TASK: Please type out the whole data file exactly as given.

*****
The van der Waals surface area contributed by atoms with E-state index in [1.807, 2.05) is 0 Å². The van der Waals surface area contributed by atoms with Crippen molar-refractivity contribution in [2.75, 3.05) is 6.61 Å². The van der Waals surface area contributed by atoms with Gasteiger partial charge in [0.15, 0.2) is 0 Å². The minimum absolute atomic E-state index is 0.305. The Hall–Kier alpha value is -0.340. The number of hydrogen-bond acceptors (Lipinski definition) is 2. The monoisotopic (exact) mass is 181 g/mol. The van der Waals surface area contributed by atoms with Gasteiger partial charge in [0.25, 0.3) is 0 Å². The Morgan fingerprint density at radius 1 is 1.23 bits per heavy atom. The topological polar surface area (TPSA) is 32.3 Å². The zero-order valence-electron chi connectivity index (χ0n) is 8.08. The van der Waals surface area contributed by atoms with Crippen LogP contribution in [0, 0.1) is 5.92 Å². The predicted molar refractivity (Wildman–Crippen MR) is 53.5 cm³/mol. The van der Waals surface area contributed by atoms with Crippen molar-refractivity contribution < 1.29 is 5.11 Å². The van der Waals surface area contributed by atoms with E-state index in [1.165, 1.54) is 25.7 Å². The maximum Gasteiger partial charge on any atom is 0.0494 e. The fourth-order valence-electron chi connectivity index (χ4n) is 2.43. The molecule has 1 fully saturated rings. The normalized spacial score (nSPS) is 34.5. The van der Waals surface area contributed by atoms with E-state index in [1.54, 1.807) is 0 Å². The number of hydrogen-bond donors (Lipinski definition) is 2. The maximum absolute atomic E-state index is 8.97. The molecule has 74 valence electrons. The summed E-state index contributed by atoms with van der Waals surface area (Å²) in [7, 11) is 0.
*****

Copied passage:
The van der Waals surface area contributed by atoms with E-state index in [1.807, 2.05) is 0 Å². The van der Waals surface area contributed by atoms with Crippen molar-refractivity contribution in [2.75, 3.05) is 6.61 Å². The van der Waals surface area contributed by atoms with Gasteiger partial charge in [0.15, 0.2) is 0 Å². The minimum absolute atomic E-state index is 0.305. The Hall–Kier alpha value is -0.340. The number of hydrogen-bond acceptors (Lipinski definition) is 2. The monoisotopic (exact) mass is 181 g/mol. The van der Waals surface area contributed by atoms with Gasteiger partial charge in [0.25, 0.3) is 0 Å². The Morgan fingerprint density at radius 1 is 1.23 bits per heavy atom. The topological polar surface area (TPSA) is 32.3 Å². The zero-order valence-electron chi connectivity index (χ0n) is 8.08. The van der Waals surface area contributed by atoms with Crippen LogP contribution in [0, 0.1) is 5.92 Å². The predicted molar refractivity (Wildman–Crippen MR) is 53.5 cm³/mol. The van der Waals surface area contributed by atoms with Crippen molar-refractivity contribution < 1.29 is 5.11 Å². The van der Waals surface area contributed by atoms with E-state index in [1.165, 1.54) is 25.7 Å². The maximum Gasteiger partial charge on any atom is 0.0494 e. The fourth-order valence-electron chi connectivity index (χ4n) is 2.43. The molecule has 1 fully saturated rings. The normalized spacial score (nSPS) is 34.5. The van der Waals surface area contributed by atoms with E-state index in [1.54, 1.807) is 0 Å². The number of hydrogen-bond donors (Lipinski definition) is 2. The maximum absolute atomic E-state index is 8.97. The molecule has 74 valence electrons. The summed E-state index contributed by atoms with van der Waals surface area (Å²) in [7, 11) is 0.